Malignancy was a more common diagnosis in the hospice group than in the withdrawal group, at 9.5 versus 7.2%; in contrast, septicemia and stroke were more common in the withdrawal group. Dementia rarely was identified as a cause of death for either the withdrawal (1.4%) or the hospice group (1.3%). Overall, the percentage of patients with unspecified diagnoses, described as unknown or missing diagnoses, other cause, or other with <1% was very high for both groups: 35.8% for the withdrawal group and 45.9% for the hospice group.


Dying patients with ESRD use hospice roughly half as often as dying patients in the United States as a whole (13.5 versus >22%) (9,10). For a patient to be eligible for hospice care, his or her attending physician must certify a life expectancy of 6 mo or less if the disease takes its normal course. After dialysis withdrawal, 96% of patients die within 30 d (2,11,12). Even though death after dialysis withdrawal is much more predictable than death of cancer patients, the 41.9% hospice use rate of patients who withdraw from dialysis lags behind the >50% rate in cancer patients (13).

Most hospice dialysis patients seem to experience better pain control while dying at home than in the hospital (2). We found that dialysis patients who received hospice care were more than twice as likely to die at home compared with those without hospice care; median hospital days in the last week of life were reduced from 4.0 to 0.0 d, and the median cost of care for the last week of life for hospice patients was approximately one third that of nonhospice patients. For approximately half the patients who withdrew from dialysis and died in the hospital, the reason listed for withdrawal was medical complications; these patients likely withdrew as a result of acute sepsis, severe congestive heart failure, or other acute complications. Approximately 70% of the remainder, however, withdrew as a result of failure to thrive, and many likely could have benefited from hospice care.

Factors Associated with Hospice Use

Dialysis patients were more likely to use hospice when they were older, were white, had failure to thrive as the reason for withdrawal, and were able to walk or transfer independently at dialysis initiation. Because ability to walk or transfer was measured at dialysis initiation, its predictive value of future use of hospice is unclear; longitudinal functional data are needed to determine whether an acute event such as a stroke and subsequent marked functional decline are associated with increased hospice use.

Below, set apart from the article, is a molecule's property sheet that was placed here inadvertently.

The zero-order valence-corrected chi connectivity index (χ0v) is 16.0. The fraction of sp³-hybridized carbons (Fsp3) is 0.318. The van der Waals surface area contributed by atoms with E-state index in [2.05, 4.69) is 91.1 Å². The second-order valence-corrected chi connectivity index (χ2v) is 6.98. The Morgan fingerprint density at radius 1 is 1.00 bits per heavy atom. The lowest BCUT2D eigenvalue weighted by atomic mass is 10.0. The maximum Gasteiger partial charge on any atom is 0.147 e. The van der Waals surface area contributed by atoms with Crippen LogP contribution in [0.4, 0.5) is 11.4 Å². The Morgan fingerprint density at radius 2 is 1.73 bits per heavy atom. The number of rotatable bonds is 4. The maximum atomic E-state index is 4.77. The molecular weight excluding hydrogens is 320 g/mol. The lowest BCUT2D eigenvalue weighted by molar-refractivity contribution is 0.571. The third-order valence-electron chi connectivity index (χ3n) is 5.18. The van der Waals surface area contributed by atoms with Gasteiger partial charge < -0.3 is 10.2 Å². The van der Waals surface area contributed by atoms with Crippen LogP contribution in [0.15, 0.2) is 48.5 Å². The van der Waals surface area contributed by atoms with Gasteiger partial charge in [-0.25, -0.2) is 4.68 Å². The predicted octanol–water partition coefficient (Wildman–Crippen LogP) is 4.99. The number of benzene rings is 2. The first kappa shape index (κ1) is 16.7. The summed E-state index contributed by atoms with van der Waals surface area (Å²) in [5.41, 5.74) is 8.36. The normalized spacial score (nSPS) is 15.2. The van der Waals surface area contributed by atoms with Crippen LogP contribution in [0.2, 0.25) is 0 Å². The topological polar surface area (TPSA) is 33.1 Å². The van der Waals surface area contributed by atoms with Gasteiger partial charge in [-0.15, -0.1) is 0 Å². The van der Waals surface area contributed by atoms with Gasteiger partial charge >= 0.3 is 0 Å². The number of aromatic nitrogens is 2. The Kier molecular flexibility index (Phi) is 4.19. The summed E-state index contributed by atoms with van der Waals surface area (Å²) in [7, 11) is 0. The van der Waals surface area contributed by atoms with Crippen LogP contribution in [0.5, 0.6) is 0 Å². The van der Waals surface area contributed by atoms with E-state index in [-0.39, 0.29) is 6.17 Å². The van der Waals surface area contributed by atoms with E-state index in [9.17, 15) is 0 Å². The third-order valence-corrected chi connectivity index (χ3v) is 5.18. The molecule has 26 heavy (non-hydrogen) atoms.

Among patients who withdrew because of failure to thrive, almost 50% used hospice, compared with less than one third of those who withdrew because of a medical complication. Patients with failure to thrive also constituted the majority of patients who died at home using hospice (43.6%). The high percentage (42.9%) of patients who withdrew as a result of failure to thrive may reflect the high prevalence of cognitive impairment and/or functional decline in hemodialysis patients (14). Patients with failure to thrive typically follow a course of gradual decline, allowing their families more time to prepare for end-of-life issues and thus to accept the hospice option more willingly than families of patients who withdraw after an unpredicted acute complication in the hospital. A gradual course of decline also gives physicians the ability to predict an imminent death and to help patients and families accept a limited life expectancy and plan accordingly, including consideration of hospice use.

State of residence also was strongly associated with hospice use (Figure 2). Geographic variation in hospice use has been noted in nondialysis patient populations (1518). We found that for withdrawing dialysis patients, the more rural their state of residence, the less likely their use of hospice. Additional unmeasured factors in our study that may influence hospice use include nephrologist comfort level with hospice referral, patient and family acceptance of hospice referral, availability of hospice services, understanding of the Medicare hospice benefit as it applies to dialysis patients by dialysis unit social workers, and hospice relationships with dialysis unit personnel.

Nephrologists may be uncomfortable with addressing end-of-life issues and hospice referral with their patients because end-of-life care is not well addressed in renal fellowship training; second-year fellows report feeling unprepared to care for their dying patients (19). Because of lack of education, many patients with ESRD and their families may not know that hospice is an option for them (20). Among patients who do not withdraw from dialysis but are enrolled in hospice, the average number of days in hospice is 21.0 (±40.3) compared with 57 d in the nondialysis hospice population (21), indicating that even dialysis patients who do not withdraw have late referral to hospice.

Eligibility for the Hospice Benefit

Dialysis patients may receive both the Medicare ESRD benefit and the Medicare hospice benefit, but many dialysis units and hospice programs seem unaware of this eligibility. To continue dialysis under the Medicare dialysis benefit and also enroll in the Medicare hospice benefit, a patient must be certified by his or her attending physician to have (1) a life expectancy of 6 mo or less if the disease takes its normal course and (2) a terminal diagnosis for hospice other than kidney disease, such as cancer or end-stage heart disease (22). (Approximately 2750 of the 15,565 hospice patients with ESRD in our study had a terminal diagnosis of a nonrenal disease and continued dialysis.) The Mid-Atlantic Renal Coalition (ESRD Network 5), the Renal Physicians Association, the Forum of ESRD Networks, and the National Hospice and Palliative Care Association are working with CMS to improve understanding of the Medicare hospice coverage for patients with ESRD and dialysis providers.